Please use this identifier to cite or link to this item: https://doi.org/10.1016/j.jhazmat.2008.05.019
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dc.titleEffect of nonionic surfactants on biodegradation of phenanthrene by a marine bacteria of Neptunomonas naphthovorans
dc.contributor.authorLi, J.-L.
dc.contributor.authorChen, B.-H.
dc.date.accessioned2014-05-16T07:24:24Z
dc.date.available2014-05-16T07:24:24Z
dc.date.issued2009-02-15
dc.identifier.citationLi, J.-L., Chen, B.-H. (2009-02-15). Effect of nonionic surfactants on biodegradation of phenanthrene by a marine bacteria of Neptunomonas naphthovorans. Journal of Hazardous Materials 162 (1) : 66-73. ScholarBank@NUS Repository. https://doi.org/10.1016/j.jhazmat.2008.05.019
dc.identifier.issn03043894
dc.identifier.urihttp://scholarbank.nus.edu.sg/handle/10635/52652
dc.description.abstractBiodegradation of three nonionic surfactants, Tergitol 15-S-X (X = 7, 9 and 12), and their effects on the biodegradation of phenanthrene by marine bacteria, Neptunomonas naphthovorans, were studied. The experimental outcomes could be fit well with the first-order biodegradation kinetics model. It was observed that the biodegradability of these surfactants decreased with an increase in the chain length of the hydrophilic moiety of the surfactant. When surfactant concentrations initially present were less than 250 mg carbon/L, biodegradability of Tergitol 15-S-X surfactants is around 0.3. Reduced biodegradability of Tergitol 15-S-7 and Tergitol 15-S-9 was observed when their concentrations initially present were increased to 322 and 371 mg carbon/L, respectively. In general, biodegradation of phenanthrene was enhanced with increasing solubilization of phenanthrene by these surfactants. However, with the same initial concentration of phenanthrene, biodegradability of phenanthrene was found to decrease with an increase in surfactant concentration. For these three surfactants, more than 80% of the phenanthrene was degraded when surfactant concentrations initially present were 200 mg/L. However, less than 30% of phenanthrene could be degraded, if initial surfactant concentrations were increased to 1000 mg/L. Interestingly, the concurrent biodegradation of the surfactants reduced their effective concentrations for micelle formation and, hence, contribute to the higher bioavailability of phenanthrene by gradually releasing phenanthrene molecules into the aqueous phase. © 2008 Elsevier B.V. All rights reserved.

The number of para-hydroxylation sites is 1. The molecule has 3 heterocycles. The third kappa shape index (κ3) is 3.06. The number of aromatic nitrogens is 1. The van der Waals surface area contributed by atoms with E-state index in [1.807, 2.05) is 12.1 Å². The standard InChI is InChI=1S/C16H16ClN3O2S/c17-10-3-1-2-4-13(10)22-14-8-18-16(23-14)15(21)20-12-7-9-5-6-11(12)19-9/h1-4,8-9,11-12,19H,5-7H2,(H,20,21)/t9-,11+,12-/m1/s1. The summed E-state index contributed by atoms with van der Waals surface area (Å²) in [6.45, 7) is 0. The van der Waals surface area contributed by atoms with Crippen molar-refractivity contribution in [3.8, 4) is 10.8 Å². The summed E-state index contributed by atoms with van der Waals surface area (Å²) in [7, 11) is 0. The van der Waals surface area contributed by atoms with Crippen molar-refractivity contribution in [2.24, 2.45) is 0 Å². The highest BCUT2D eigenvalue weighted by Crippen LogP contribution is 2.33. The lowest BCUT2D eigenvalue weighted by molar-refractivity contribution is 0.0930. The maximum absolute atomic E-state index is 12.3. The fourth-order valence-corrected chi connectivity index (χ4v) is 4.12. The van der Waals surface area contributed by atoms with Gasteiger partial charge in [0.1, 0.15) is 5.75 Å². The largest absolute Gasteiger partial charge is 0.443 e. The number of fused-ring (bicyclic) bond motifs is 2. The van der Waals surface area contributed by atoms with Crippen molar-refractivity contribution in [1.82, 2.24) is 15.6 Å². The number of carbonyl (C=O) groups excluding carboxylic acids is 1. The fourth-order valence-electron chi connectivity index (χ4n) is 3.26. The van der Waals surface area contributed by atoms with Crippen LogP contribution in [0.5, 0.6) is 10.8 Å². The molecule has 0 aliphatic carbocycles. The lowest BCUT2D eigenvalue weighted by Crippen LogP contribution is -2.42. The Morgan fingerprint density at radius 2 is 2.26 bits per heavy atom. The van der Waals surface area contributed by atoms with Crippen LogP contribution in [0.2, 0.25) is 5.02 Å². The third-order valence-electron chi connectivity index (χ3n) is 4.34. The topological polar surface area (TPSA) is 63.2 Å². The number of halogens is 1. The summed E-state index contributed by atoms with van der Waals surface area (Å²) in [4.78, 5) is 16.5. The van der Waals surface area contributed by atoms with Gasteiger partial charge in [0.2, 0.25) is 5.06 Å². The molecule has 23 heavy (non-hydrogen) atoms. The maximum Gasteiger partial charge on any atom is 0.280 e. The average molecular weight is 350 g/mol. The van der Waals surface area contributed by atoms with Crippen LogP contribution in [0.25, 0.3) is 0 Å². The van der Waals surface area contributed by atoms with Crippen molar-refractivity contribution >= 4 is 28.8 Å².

dc.description.urihttp://libproxy1.nus.edu.sg/login?url=http://dx.doi.org/10.1016/j.jhazmat.2008.05.019
dc.sourceScopus
dc.subjectBioavailability
dc.subjectBiodegradation
dc.subjectMarine bacteria
dc.subjectNonionic surfactant
dc.subjectPhenanthrene
dc.subjectSolubilization
dc.typeArticle
dc.contributor.departmentPHYSICS
dc.contributor.departmentCHEMICAL & ENVIRONMENTAL ENGINEERING
dc.description.doi10.1016/j.jhazmat.2008.05.019
dc.description.sourcetitleJournal of Hazardous Materials
dc.description.volume162
dc.description.issue1
dc.description.page66-73
dc.description.codenJHMAD
dc.identifier.isiut000263149400009
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